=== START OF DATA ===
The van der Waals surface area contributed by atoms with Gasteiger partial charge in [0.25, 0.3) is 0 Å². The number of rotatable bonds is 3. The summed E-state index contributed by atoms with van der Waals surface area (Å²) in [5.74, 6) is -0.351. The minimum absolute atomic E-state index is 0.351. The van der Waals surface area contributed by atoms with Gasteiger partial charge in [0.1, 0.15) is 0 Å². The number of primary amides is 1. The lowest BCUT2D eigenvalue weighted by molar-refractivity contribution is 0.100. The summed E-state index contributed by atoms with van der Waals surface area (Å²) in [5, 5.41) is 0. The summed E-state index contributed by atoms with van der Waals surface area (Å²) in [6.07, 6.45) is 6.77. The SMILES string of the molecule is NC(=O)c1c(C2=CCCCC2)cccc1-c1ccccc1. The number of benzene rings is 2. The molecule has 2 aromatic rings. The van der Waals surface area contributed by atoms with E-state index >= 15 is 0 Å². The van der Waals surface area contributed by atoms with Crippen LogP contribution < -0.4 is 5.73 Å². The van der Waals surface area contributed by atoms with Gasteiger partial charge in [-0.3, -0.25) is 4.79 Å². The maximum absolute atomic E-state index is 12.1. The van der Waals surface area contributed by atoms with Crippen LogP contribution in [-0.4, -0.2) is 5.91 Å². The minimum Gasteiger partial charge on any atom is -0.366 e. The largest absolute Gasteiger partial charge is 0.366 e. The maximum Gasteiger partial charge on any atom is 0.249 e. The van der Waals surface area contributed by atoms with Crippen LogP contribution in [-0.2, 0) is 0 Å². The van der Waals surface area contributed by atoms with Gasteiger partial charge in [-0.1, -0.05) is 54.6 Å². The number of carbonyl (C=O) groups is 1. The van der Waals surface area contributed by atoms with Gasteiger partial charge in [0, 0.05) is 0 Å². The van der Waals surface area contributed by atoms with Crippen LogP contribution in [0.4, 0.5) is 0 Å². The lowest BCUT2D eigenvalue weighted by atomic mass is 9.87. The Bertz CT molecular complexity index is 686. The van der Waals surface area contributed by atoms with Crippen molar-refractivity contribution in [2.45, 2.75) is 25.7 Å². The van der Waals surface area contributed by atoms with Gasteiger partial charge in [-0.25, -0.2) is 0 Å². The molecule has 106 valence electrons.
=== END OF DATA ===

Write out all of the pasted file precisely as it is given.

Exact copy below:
The van der Waals surface area contributed by atoms with Gasteiger partial charge in [0.25, 0.3) is 0 Å². The number of rotatable bonds is 3. The summed E-state index contributed by atoms with van der Waals surface area (Å²) in [5.74, 6) is -0.351. The minimum absolute atomic E-state index is 0.351. The van der Waals surface area contributed by atoms with Gasteiger partial charge in [0.1, 0.15) is 0 Å². The number of primary amides is 1. The lowest BCUT2D eigenvalue weighted by molar-refractivity contribution is 0.100. The summed E-state index contributed by atoms with van der Waals surface area (Å²) in [5, 5.41) is 0. The summed E-state index contributed by atoms with van der Waals surface area (Å²) in [6.07, 6.45) is 6.77. The SMILES string of the molecule is NC(=O)c1c(C2=CCCCC2)cccc1-c1ccccc1. The number of benzene rings is 2. The molecule has 2 aromatic rings. The van der Waals surface area contributed by atoms with E-state index >= 15 is 0 Å². The van der Waals surface area contributed by atoms with Crippen LogP contribution < -0.4 is 5.73 Å². The van der Waals surface area contributed by atoms with Gasteiger partial charge in [-0.3, -0.25) is 4.79 Å². The maximum absolute atomic E-state index is 12.1. The van der Waals surface area contributed by atoms with Crippen LogP contribution in [-0.4, -0.2) is 5.91 Å². The minimum Gasteiger partial charge on any atom is -0.366 e. The largest absolute Gasteiger partial charge is 0.366 e. The maximum Gasteiger partial charge on any atom is 0.249 e. The van der Waals surface area contributed by atoms with Crippen LogP contribution in [-0.2, 0) is 0 Å². The van der Waals surface area contributed by atoms with Gasteiger partial charge in [-0.1, -0.05) is 54.6 Å². The number of carbonyl (C=O) groups is 1. The van der Waals surface area contributed by atoms with Gasteiger partial charge in [0, 0.05) is 0 Å². The van der Waals surface area contributed by atoms with Crippen LogP contribution in [0.4, 0.5) is 0 Å². The lowest BCUT2D eigenvalue weighted by atomic mass is 9.87. The Bertz CT molecular complexity index is 686. The van der Waals surface area contributed by atoms with Crippen molar-refractivity contribution in [2.45, 2.75) is 25.7 Å². The van der Waals surface area contributed by atoms with Gasteiger partial charge in [-0.25, -0.2) is 0 Å². The molecule has 106 valence electrons.